Last year, ARENA conditionally approved $47.5 million for the first 10 MW electrolyser plant in the Pilbara being built by ENGIE as part of a $103 million Renewable Hydrogen Deployment Round.
ARENA has also recently announced $25 million for hydrogen research and developing funding, and $50 million for four hydrogen projects supported as part of the joint Australian-German HyGATE initiative.
Having provided more than $2 billion for over 650 renewable energy projects over the last decade, ARENA is now focussed on how Australia can maximise its advantage in renewable energy to become a clean energy superpower in a net zero global economy.
“ARENA is delighted to be involved in the design of this game-changing hydrogen funding initiative.”
In July ARENA opened consultation for the Hydrogen Headstart initiative.
ARENA and DCCEEW published a consultation paper outlining indicative specifications for the program. The consultation paper covered proposed objectives, eligibility criteria and funding mechanism, as well as other features of the program.
The consultation paper proposed to support projects with a hydrogen production credit delivered over 10 years, bridging the gap between the cost of hydrogen produced and the sales price of hydrogen or its derivative products.
ARENA and DCCEEW called for written submissions, hosted an information webinar and ran in-person consultation forums in Sydney and Perth.
To date, ARENA has invested more than $255 million in 44 hydrogen projects spanning research and development, feasibility and engineering studies, electrolyser deployments, vehicle refuelling and more.
In June 2023, ARENA announced that the second of Australia’s 10 MW electrolyser deployments, Australian Gas Infrastructure Group’s Hydrogen Park Murray Valley reached financial close.
CEO Miller said the consultation would reveal the best pathway to a thriving renewable hydrogen industry.
The Hydrogen Headstart consultation paper and information on the consultation process can be found at the Hydrogen Headstart Program Consultation (DCCEEW Website).
Following the consultation period, ARENA and DCCEEW will develop the final program design.
In August ARENA announced $20.9 million for Wollongong-based startup Hysata to demonstrate their next generation hydrogen electrolyser technology at commercial scale.
Hysata will develop and test a 5 MW unit at their new manufacturing facility in Port Kembla. The electrolyser array will then be installed in situ for further testing and validation before it is relocated to Queensland.
Queensland government-owned power company Stanwell Corporation is backing the project with $3 million, as well as providing the site and facilities for the field deployment of the electrolyser.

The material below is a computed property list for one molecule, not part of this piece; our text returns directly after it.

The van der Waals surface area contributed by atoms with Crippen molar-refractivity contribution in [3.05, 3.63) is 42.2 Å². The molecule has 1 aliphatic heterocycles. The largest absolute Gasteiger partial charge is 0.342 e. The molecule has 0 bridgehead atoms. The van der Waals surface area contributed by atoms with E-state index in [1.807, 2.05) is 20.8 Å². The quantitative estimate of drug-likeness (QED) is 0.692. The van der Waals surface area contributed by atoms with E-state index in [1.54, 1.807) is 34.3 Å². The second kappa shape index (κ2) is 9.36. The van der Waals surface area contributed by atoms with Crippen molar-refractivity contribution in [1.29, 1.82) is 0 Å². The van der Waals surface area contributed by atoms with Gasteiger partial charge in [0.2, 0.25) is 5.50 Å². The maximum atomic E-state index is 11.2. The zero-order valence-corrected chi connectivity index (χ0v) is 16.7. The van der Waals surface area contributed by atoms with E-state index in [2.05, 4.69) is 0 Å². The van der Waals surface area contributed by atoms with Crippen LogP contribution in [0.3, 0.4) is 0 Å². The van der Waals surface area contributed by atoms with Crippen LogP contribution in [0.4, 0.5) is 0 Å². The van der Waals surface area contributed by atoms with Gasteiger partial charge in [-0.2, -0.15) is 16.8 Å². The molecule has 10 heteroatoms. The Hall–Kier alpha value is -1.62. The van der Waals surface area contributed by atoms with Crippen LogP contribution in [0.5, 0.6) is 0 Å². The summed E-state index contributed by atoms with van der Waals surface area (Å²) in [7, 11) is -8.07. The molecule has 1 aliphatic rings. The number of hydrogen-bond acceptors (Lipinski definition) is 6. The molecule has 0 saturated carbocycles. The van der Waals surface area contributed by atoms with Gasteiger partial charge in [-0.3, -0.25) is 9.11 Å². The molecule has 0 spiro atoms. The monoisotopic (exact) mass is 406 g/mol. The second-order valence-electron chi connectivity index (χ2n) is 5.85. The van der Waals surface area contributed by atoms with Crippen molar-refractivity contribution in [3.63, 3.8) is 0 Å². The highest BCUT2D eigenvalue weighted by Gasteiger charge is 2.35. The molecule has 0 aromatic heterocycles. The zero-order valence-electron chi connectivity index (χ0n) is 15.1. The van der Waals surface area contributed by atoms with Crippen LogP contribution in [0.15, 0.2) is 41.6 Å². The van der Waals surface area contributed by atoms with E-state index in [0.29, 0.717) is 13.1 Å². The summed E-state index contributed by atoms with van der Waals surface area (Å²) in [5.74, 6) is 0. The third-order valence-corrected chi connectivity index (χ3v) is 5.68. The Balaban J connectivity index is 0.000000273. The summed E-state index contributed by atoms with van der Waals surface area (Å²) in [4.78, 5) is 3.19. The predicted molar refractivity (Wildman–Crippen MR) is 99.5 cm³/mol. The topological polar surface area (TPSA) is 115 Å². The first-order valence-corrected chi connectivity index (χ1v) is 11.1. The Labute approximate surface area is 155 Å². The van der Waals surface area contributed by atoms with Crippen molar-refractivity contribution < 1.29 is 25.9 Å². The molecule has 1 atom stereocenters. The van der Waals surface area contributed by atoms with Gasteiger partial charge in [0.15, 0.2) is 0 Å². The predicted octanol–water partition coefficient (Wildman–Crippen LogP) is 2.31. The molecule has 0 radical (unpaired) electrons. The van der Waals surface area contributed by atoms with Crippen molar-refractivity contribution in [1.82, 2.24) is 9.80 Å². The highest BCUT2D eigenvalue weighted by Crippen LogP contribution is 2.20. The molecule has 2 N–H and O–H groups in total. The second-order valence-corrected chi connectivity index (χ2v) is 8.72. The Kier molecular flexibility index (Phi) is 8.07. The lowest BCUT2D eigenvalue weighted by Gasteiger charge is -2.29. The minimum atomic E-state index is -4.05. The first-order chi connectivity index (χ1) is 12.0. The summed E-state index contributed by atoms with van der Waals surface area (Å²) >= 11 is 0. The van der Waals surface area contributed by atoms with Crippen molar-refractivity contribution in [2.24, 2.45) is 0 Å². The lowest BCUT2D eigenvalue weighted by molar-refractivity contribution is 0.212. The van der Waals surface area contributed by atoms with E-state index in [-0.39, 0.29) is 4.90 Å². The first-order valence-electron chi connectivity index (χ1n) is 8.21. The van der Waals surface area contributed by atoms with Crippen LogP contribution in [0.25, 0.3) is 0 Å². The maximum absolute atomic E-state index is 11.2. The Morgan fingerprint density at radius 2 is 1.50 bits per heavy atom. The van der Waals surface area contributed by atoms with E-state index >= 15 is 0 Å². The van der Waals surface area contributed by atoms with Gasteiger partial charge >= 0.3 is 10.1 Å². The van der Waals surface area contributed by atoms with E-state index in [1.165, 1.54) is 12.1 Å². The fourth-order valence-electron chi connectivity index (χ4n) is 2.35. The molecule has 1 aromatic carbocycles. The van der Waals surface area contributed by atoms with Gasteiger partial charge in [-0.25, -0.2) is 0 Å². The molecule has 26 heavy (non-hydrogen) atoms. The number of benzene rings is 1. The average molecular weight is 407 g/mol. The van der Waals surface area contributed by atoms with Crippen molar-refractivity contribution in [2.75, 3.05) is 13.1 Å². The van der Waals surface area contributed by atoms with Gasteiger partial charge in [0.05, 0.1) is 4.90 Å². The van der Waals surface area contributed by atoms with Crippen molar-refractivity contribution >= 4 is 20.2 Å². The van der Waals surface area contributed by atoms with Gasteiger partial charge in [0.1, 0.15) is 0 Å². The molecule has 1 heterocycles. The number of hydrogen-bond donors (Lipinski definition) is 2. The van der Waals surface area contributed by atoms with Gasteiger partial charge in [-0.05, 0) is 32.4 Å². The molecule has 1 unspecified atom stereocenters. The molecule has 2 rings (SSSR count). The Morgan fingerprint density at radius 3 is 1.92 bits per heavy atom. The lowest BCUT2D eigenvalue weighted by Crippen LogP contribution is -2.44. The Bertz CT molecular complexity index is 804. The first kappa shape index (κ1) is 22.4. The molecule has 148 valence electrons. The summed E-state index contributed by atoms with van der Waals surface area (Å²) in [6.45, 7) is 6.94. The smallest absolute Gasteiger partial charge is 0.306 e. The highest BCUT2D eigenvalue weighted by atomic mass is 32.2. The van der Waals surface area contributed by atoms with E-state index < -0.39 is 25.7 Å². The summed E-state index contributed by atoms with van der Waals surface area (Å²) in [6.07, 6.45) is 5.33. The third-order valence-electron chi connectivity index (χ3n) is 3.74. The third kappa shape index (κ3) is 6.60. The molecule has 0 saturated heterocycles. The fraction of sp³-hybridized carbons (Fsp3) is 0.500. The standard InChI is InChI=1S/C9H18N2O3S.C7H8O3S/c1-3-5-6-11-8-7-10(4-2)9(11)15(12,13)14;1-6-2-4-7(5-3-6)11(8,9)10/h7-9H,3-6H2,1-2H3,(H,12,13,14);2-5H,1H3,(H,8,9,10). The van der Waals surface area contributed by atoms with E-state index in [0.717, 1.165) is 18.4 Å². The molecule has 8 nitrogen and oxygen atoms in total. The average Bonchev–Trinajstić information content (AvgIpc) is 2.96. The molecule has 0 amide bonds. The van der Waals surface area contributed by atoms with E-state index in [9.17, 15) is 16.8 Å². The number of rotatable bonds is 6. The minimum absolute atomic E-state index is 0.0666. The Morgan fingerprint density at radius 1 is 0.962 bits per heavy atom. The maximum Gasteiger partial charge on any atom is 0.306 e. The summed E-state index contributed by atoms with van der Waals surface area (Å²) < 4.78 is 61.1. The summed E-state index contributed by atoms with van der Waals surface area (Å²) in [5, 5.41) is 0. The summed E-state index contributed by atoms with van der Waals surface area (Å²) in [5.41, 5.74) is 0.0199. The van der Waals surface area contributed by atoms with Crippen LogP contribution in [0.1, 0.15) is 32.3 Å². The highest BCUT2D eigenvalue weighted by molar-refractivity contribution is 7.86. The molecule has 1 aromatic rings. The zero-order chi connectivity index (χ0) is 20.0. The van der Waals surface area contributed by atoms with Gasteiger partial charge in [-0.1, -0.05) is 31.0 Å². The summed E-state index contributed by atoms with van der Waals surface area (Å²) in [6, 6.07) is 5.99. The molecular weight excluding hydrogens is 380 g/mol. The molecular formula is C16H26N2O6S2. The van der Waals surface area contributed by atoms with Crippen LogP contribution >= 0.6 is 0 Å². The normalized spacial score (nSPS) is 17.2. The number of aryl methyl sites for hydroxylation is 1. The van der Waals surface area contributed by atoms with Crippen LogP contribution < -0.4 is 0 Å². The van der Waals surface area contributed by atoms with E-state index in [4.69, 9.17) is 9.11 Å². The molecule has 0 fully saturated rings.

The demonstration unit will be installed adjacent to the Stanwell Power Station near Rockhampton, Queensland. The site has available land, water and grid connection capacity.
Spun out of ARENA-funded research at the University of Wollongong, Hysata was established to commercialise this pioneering electrolysis technology.
Hysata’s proprietary ‘capillary fed’ electrolyser cell eliminates almost all resistance in the electrolysis process. Existing electrolysers face energy losses from electrical resistance and gaseous bubbles forming on electrodes, reducing the overall efficiency of the system.
Hysata’s technology has been proven to produce hydrogen with 95% (41.5 kWh/kg) efficiency, well ahead of incumbent technologies that operate with efficiencies close to 75% (52.5 kWh/kg).
This has the potential to reduce the cost of renewable hydrogen production through reduced electricity inputs. The technology also offers lower balance of plant costs, with reduced electrical resistance resulting reduced cooling requirements.
If delivered at scale, these reduced input costs will help lower the levelised cost of hydrogen, making renewable hydrogen a commercially viable energy resource.
ARENA has previously awarded Hysata $8.98 million under the German-Australian HyGATE program, with an additional contribution from the German Government’s Federal Ministry of Education and Research (BMBF) of €5.9 million.
With the help of the HyGATE grant, Hysata is currently working on the development of a 200 kW electrolyser system that will demonstrate the key components of the 5 MW commercial scale demonstration unit.
CEO Darren Miller said the project is a crucial step to enabling purchase orders for the technology.
“Hysata is a great example of Australian innovation leading the way in renewable energy. This electrolyser technology could be a game-changer for renewable hydrogen,” Mr. Miller said.
“The demonstration at Stanwell’s site will be key to unlocking commercial demand for Hysata’s product by proving the technology works at scale.
Hysata CEO Paul Barrett said this was a significant milestone in Hysata’s plans to rapidly scale its groundbreaking technology needed to accelerate the world’s transition to net zero emissions.
“Hysata is proud to be partnering with ARENA and Stanwell to enter our next phase of commercialisation.
“Green hydrogen is critical for decarbonisation of hard-to-abate sectors, and we are committed to helping our customers deliver the world’s lowest cost green hydrogen.
“With exceptional 95% (41.5 kWh/kg) efficiency combined with cost-effective materials and reduced engineering, procurement and construction (EPC) costs, Hysata’s electrolyser will transform the economics of green hydrogen production.
“We look forward to creating more local jobs and strengthening Australia’s sovereign manufacturing capabilities through this project, which will pave the way for Hysata’s scaling to fulfil a multi-billion-dollar pipeline of orders from around the world.”
Stanwell CEO Michael O’Rourke said the support for Hysata’s Technology commercialisation was another important step in Stanwell’s goal to driving the development of Queensland’s renewable hydrogen industry.
“We are excited to support Hysata by facilitating the commercialisation of this innovative Australian-made technology through a field pilot,” Mr O’Rourke said.
“The development of a renewable hydrogen industry is a key component of our energy transformation. The potential to utilise high efficiency Australian technology in large-scale hydrogen projects would be a real advantage.”
Initial development of the system is currently underway, with the field pilot at Stanwell due to commence in 2025.